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BOOK REVIEW
Year : 2018  |  Volume : 148  |  Issue : 2  |  Page : 245

Evaluation of certain veterinary drug residues in food


Division of Drug Toxicology, ICMR-National Institute of Nutrition, Hyderabad 500 007, Telangana, India

Date of Web Publication19-Oct-2018

Correspondence Address:
B Dinesh Kumar
Division of Drug Toxicology, ICMR-National Institute of Nutrition, Hyderabad 500 007, Telangana
India
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Source of Support: None, Conflict of Interest: None


DOI: 10.4103/ijmr.IJMR_624_17

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How to cite this article:
Kumar B D. Evaluation of certain veterinary drug residues in food. Indian J Med Res 2018;148:245

How to cite this URL:
Kumar B D. Evaluation of certain veterinary drug residues in food. Indian J Med Res [serial online] 2018 [cited 2020 May 29];148:245. Available from: http://www.ijmr.org.in/text.asp?2018/148/2/245/243687

Eighty-first report of the joint FAO/WHO expert committee on food additives, WHO technical report series no. 997 (World Health Organization, Geneva, Switzerland) 2016. 126 pages.

ISBN 978-92-4-120997-7

This 81st Report of the Joint FAO (Food and Agricultural Organization of the United Nations)/ WHO (World Health Organization) Expert Committee on Food Additives (JECFA) took place in November 2015 in Rome. This is a comprehensive Report which summarizes the concerns regarding the exposure of pesticides/veterinary drug residues in food.

The first part provides critical information on various aspects of safety of residues in food. There are many approaches which can demonstrate the duration of dietary exposure to residues of veterinary drugs at different levels and their respective assessment. In the present Report, an emphasis has been made on the estimation of total chronic dietary exposure of substances from both pesticide as well as veterinary drug residues. The Report also mentioned many compounds which were evaluated earlier by both JECFA as well as the Joint FAO/WHO Meeting on Pesticide Residues (JMPR) independently making it a comprehensive Report.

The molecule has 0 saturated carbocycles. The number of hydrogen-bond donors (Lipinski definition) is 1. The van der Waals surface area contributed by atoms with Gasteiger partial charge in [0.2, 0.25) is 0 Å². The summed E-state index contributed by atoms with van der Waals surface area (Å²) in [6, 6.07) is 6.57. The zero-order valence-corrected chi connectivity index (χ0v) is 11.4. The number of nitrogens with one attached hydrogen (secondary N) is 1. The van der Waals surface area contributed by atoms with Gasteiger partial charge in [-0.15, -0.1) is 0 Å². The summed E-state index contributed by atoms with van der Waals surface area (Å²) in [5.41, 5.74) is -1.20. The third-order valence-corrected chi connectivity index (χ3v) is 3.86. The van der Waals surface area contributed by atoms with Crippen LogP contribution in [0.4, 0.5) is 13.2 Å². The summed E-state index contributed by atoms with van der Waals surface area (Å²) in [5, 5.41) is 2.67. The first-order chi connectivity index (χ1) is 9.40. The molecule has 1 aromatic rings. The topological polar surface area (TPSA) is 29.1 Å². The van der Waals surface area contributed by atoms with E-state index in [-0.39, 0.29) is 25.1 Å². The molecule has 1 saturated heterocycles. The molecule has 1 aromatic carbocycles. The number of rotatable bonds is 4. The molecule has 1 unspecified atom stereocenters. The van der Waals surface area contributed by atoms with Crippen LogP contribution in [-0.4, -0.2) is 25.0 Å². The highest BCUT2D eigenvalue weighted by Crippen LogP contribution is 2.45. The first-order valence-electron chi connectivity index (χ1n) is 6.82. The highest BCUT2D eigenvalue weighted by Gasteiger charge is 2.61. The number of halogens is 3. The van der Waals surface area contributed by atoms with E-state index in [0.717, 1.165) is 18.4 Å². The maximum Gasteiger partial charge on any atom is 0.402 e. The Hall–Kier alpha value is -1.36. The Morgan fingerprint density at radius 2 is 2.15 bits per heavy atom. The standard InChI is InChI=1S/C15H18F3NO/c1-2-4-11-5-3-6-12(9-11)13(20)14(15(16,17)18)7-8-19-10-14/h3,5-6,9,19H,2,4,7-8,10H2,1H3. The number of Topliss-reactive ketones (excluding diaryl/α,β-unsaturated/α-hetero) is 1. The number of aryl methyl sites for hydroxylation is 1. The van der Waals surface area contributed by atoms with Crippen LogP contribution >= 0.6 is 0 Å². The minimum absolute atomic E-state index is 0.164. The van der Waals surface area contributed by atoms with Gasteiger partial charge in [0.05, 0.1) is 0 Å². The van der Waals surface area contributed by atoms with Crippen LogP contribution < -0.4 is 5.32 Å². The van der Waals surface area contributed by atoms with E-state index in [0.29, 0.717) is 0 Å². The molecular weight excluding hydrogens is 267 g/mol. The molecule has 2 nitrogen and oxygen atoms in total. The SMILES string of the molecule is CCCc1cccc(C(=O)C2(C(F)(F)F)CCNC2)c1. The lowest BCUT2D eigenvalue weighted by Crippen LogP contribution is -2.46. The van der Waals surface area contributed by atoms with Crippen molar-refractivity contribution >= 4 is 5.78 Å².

Long-term chronic dietary risk assessment of pesticides, the multi-annual consumption data averaged over the whole population and the per capita dietary pattern over a lifetime are presented. This will be useful for the dietary exposure assessment for less-than-lifetime exposure drug residues.

With reference to no-observed-adverse-effect levels (NOAELs) to pesticides derived from animal studies with exposure ranging from four to 104 weeks are often similar, however, the adverse effects are not related to the duration of the exposure. In view of this, the Report has provided an example of a veterinary drug, i.e. sisapronil, a long acting subcutaneous injectable ectoparasiticide where the acceptable daily intake is not fixed for a long-term toxicity relevant to humans.

There is a need to set an acute reference dose (ARfD) for veterinary drug residues like it is done for pesticides. ARfD is an estimate (with uncertainty spanning perhaps an order of magnitude) of a daily oral exposure for an acute duration (24 h or less) to the human population (including sensitive subgroups) that is likely to be without an appreciable risk of deleterious effects during a lifetime. This Report provides principles for developing guidelines for setting ARfD for veterinary drug residues.

In the second part of the Report, summaries of evaluation of toxicological and residue data on various veterinary drug residues, i.e., diflubenzuron, teflubenzuron, ivermectin, sisapronil and zilpaterol hydrochloride, are provided.

Overall, this is a good reference book for risk assessors, food regulators and researchers working in the area of veterinary drugs.






 

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